Asymmetric synthesis is an integral part of synthetic organic chemistry. Some of the reactions in this book were known prior to 1980, while several new ones, particularly catalytic asymmetric reactions, have been discovered in the recent years. The impact of this new class of reactions has been impressively extensive—both on organic and medicinal chemistry. These reactions have been accepted whole-heartedly by synthetic organic chemists in developing shorter routes for complex natural targets as well as in the manufacture of a wide range of drug intermediates.
Fundamentals of Asymmetric Synthesis has evolved from more than two decades of experience in teaching the subject. It deals with the fundamental concepts, terminology, mechanistic aspects and applications of asymmetric synthesis. It will be useful to teachers and students at the postgraduate level, open education learners, research scholars and researchers in all universities, institutions and industries.
Terms, definitions and concepts in asymmetric synthesis
Achiral and chiral molecules and their properties
Enantioselective and diastereoselective synthesis
Methods for monitoring enantioselective and diastereoselective synthesis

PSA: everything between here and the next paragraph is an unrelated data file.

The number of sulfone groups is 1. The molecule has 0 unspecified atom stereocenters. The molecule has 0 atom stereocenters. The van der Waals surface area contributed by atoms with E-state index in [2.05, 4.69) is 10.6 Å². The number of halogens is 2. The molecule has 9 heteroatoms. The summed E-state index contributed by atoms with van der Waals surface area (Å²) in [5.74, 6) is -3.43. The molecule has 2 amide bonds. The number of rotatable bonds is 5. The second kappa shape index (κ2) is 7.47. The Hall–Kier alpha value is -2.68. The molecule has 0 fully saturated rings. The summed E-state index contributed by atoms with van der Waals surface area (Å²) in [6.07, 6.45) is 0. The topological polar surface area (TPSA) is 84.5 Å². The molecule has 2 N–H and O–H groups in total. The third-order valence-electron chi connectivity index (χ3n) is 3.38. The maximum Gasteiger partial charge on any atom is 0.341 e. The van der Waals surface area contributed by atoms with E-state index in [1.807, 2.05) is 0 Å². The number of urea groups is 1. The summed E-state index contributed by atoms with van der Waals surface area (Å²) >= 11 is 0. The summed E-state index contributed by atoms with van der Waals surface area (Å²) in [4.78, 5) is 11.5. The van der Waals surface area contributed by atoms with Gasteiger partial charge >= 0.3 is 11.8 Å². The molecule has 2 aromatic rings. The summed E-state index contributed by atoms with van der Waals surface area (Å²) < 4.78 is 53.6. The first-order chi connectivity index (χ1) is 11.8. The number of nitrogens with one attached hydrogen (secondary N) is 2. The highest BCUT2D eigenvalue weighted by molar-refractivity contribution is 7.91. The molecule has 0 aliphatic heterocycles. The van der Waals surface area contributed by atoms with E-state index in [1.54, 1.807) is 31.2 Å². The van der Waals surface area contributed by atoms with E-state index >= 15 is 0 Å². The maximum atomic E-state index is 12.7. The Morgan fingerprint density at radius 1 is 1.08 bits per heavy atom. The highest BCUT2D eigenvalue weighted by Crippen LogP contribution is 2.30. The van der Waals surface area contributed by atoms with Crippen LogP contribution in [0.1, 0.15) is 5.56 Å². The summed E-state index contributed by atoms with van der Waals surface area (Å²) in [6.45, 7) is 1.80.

Methods for inducing asymmetry
Chiral substrate controlled asymmetric reactions: Diastereoselection in acyclic systems
Chiral auxiliary controlled asymmetric reactions—asymmetric a-alkylations
Chiral stoichiometric reagent controlled asymmetric synthesis: Chiral boron reagents
Chiral catalyst mediated asymmetric reactions: Enzymes Contents vii
Chiral organometallic catalysed asymmetric reactions: Sharpless asymmetric epoxidations,
dihydroxylations and aminohydroxylations
Chiral organometallic catalysed asymmetric reactions
Organocatalysts in asymmetric synthesis—chiral additive mediated reactions
Asymmetric aldol reaction
Asymmetric Diels–Alder reactions
Stereoselective synthesis and stereospecific synthesis
Annexure 1 Symmetry elements and symmetry operations
Annexure 2 Point groups
Annexure 3 Molecules with one chiral centre
Annexure 4 Molecules with two or more chiral centres
Professor G L David Krupadanam obtained his Ph D from Osmania University in 1976. He has taught topics in synthetic and natural product organic chemistry at the postgraduate level for 33 years at the University College of Science, Osmania University. His 40 years of research experience has so far lead to 130 publications in SCI journals, two patents and four textbooks. He has guided 25 students in their research.
Krupadanam is the recipient of ‘The Best Teacher Award’ given by the Government of Andhra Pradesh and is a member of several professional, recruitment and regulatory bodies at the national level. At present, he is Advisor, Research & Development, Osmania University and a consultant to the pharma industry.